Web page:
Gurion, who became Israel’s first prime minister, wanted to ethnically cleanse all Palestinian Arabs. “A partial Jewish state is not the end, but only the beginning. The establishment of such a Jewish state will serve as a means in our historical effort to redeem the country in its entirety,” he said, according to Shalom. “We shall organize a modern defense force… and then I am certain that we will not be prevented from settling in other parts of the country, either by mutual agreement with our Arab neighbors or by some other means… We will expel the Arabs and take their place… with the force at our disposal.”
The 1948 war provided an excuse for the new state’s expulsion and victimization of Palestinians. The Deir Yassin and other engineered massacres by the Israelis resulted in many Palestinians deciding to leave, while thousands more were forcibly expelled. Of 860,000 Arabs living in Palestine, only 133,000 remained after the conflict. The diaspora forced thousands to live in squalid refugee camps in neighboring Arab countries. Palestinians call Israel’s ethnic cleansing the Nakba, or "catastrophe.”
“In Israel, Arab villages were bulldozed, citrus groves, lands, and property seized, and their owners and inhabitants prohibited from returning. Not only was the property of ‘absentee’ Palestinians expropriated, but any Palestinians who moved from one place within Israel to another during the war were declared ‘present absentees’ and their property expropriated as well,” notes Shalom.
In reaction to the expropriation, the United Nations passed Resolution 194. It declared "refugees wishing to return to their homes and live in peace with their neighbors should be permitted to do so" and that "compensation should be paid for the property of those choosing not to return." Israel ignored the resolution and continued to force out Palestinians.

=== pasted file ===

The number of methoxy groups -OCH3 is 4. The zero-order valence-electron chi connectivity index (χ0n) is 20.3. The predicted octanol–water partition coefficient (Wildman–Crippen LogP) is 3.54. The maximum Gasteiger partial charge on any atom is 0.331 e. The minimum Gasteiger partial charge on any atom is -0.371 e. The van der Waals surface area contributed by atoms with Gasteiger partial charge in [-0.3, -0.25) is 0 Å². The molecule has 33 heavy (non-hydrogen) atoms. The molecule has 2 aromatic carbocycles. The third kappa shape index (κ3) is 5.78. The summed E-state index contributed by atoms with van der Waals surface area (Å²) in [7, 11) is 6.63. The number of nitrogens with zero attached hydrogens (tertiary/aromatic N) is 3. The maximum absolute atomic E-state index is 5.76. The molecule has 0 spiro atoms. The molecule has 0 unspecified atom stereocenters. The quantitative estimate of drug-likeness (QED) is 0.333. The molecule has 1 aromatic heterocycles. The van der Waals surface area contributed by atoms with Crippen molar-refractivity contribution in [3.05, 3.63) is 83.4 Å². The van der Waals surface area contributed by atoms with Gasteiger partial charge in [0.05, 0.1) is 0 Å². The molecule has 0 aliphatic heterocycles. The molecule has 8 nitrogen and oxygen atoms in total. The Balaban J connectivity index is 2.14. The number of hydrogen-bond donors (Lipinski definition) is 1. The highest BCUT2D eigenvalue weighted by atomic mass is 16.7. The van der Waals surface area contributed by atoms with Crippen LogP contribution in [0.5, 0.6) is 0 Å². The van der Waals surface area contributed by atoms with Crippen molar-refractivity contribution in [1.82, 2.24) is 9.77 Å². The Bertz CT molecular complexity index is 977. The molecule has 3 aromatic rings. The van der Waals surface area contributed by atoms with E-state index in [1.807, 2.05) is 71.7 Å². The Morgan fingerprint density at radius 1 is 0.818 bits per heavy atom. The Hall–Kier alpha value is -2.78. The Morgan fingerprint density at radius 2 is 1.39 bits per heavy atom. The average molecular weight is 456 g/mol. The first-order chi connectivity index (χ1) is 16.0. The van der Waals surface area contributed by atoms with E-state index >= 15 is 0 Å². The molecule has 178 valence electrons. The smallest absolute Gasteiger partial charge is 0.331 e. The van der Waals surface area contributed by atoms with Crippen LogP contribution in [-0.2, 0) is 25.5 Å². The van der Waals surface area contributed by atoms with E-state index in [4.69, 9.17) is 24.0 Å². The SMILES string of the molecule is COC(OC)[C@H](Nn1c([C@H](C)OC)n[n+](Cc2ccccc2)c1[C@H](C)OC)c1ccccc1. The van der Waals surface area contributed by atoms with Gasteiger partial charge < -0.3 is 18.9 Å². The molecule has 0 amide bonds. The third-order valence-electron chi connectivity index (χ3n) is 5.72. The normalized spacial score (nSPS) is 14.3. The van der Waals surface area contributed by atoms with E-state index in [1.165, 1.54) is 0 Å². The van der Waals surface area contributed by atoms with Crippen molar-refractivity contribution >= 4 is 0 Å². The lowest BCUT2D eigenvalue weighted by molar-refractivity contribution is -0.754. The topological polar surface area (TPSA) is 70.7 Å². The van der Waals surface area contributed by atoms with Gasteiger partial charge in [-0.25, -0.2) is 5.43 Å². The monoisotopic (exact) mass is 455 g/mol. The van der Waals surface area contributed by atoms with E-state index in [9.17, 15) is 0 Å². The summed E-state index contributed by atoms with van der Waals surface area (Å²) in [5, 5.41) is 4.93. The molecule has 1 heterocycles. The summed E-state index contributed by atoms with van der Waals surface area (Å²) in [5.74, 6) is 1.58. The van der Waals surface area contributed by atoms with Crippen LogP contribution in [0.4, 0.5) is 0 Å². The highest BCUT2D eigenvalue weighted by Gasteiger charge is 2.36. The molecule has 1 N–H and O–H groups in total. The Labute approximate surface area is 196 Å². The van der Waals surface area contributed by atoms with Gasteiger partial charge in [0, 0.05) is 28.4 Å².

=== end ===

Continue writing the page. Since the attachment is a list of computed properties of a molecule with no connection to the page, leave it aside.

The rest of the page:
Israel put in place military security zones in the territories, forcing the remaining Palestinians to live under martial law. The Jewish National Fund forbid Arabs to live on land expropriated by the Israeli state and discriminated against non-Jews. Palestinian villages not under military control were denied basic services such as electricity and are not listed on official maps.
The discrimination, however, is not limited to Arabs. In 2010, the Knesset passed a law allowing small Israeli towns to reject residents who do not suit "the community's fundamental outlook,” based on sex, religion, and socioeconomic status, according to The Institute for Middle East Understanding.
In 1967, Israel launched an effort to capture all Palestinian land, including East Jerusalem occupied by Jordan and the Gaza Strip controlled by Egypt. It also took the Sinai from Egypt and the Golan Heights from Syria. The Six Day War resulted in more Palestinians fleeing the country.
The violent Israeli consolidation of territory prompted the UN Security Council to pass resolution 242 in November, 1967. The resolution emphasized "the inadmissibility of the acquisition of territory by war" and called for the "withdrawal of Israeli armed forces from territory occupied in the recent conflict."
Following the war, the expansion of illegal Israeli settlements and expulsion of Arabs increased significantly, the latter in direct violation of the Fourth Geneva Convention, article 49, which prohibits the transferring of citizens from occupied territory.